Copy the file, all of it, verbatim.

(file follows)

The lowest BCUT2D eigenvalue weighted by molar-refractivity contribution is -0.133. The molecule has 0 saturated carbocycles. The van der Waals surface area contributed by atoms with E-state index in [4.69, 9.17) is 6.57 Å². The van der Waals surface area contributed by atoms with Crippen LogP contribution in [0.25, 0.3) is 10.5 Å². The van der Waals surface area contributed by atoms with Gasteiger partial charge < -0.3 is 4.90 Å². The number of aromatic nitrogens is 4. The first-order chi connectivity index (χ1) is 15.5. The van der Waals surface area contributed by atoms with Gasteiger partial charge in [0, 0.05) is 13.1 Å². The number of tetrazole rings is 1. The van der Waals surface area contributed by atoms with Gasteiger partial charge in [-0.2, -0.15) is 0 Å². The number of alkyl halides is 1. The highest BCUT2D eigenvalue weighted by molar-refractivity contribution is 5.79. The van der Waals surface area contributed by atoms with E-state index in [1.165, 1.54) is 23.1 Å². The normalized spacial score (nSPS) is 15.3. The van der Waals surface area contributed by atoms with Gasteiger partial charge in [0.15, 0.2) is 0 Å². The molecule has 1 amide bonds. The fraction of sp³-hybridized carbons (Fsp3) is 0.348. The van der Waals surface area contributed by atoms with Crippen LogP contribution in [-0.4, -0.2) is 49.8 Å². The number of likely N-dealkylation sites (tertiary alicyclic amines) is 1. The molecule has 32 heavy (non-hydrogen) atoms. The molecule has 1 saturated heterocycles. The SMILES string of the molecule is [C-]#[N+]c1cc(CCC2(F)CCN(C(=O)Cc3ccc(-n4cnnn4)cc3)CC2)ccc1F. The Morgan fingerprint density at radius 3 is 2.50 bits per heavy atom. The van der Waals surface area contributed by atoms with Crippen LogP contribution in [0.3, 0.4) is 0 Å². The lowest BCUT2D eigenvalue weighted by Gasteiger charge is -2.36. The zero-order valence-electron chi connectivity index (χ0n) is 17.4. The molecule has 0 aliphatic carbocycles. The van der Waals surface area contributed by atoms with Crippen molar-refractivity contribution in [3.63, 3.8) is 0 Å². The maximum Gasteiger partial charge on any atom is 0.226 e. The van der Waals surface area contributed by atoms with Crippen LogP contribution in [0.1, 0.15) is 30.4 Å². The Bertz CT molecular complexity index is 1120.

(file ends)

The lowest BCUT2D eigenvalue weighted by molar-refractivity contribution is -0.133. The molecule has 0 saturated carbocycles. The van der Waals surface area contributed by atoms with E-state index in [4.69, 9.17) is 6.57 Å². The van der Waals surface area contributed by atoms with Crippen LogP contribution in [0.25, 0.3) is 10.5 Å². The van der Waals surface area contributed by atoms with Gasteiger partial charge < -0.3 is 4.90 Å². The number of aromatic nitrogens is 4. The first-order chi connectivity index (χ1) is 15.5. The van der Waals surface area contributed by atoms with Gasteiger partial charge in [0, 0.05) is 13.1 Å². The number of tetrazole rings is 1. The van der Waals surface area contributed by atoms with Gasteiger partial charge in [-0.2, -0.15) is 0 Å². The number of alkyl halides is 1. The highest BCUT2D eigenvalue weighted by molar-refractivity contribution is 5.79. The van der Waals surface area contributed by atoms with E-state index in [1.165, 1.54) is 23.1 Å². The normalized spacial score (nSPS) is 15.3. The van der Waals surface area contributed by atoms with Gasteiger partial charge in [0.15, 0.2) is 0 Å². The molecule has 1 amide bonds. The fraction of sp³-hybridized carbons (Fsp3) is 0.348. The van der Waals surface area contributed by atoms with Crippen LogP contribution in [-0.4, -0.2) is 49.8 Å². The number of likely N-dealkylation sites (tertiary alicyclic amines) is 1. The molecule has 32 heavy (non-hydrogen) atoms. The molecule has 1 saturated heterocycles. The SMILES string of the molecule is [C-]#[N+]c1cc(CCC2(F)CCN(C(=O)Cc3ccc(-n4cnnn4)cc3)CC2)ccc1F. The Morgan fingerprint density at radius 3 is 2.50 bits per heavy atom. The van der Waals surface area contributed by atoms with Crippen LogP contribution in [0.3, 0.4) is 0 Å². The lowest BCUT2D eigenvalue weighted by Gasteiger charge is -2.36. The zero-order valence-electron chi connectivity index (χ0n) is 17.4. The molecule has 0 aliphatic carbocycles. The van der Waals surface area contributed by atoms with Crippen molar-refractivity contribution in [3.63, 3.8) is 0 Å². The maximum Gasteiger partial charge on any atom is 0.226 e. The van der Waals surface area contributed by atoms with Crippen LogP contribution in [0.1, 0.15) is 30.4 Å². The Bertz CT molecular complexity index is 1120.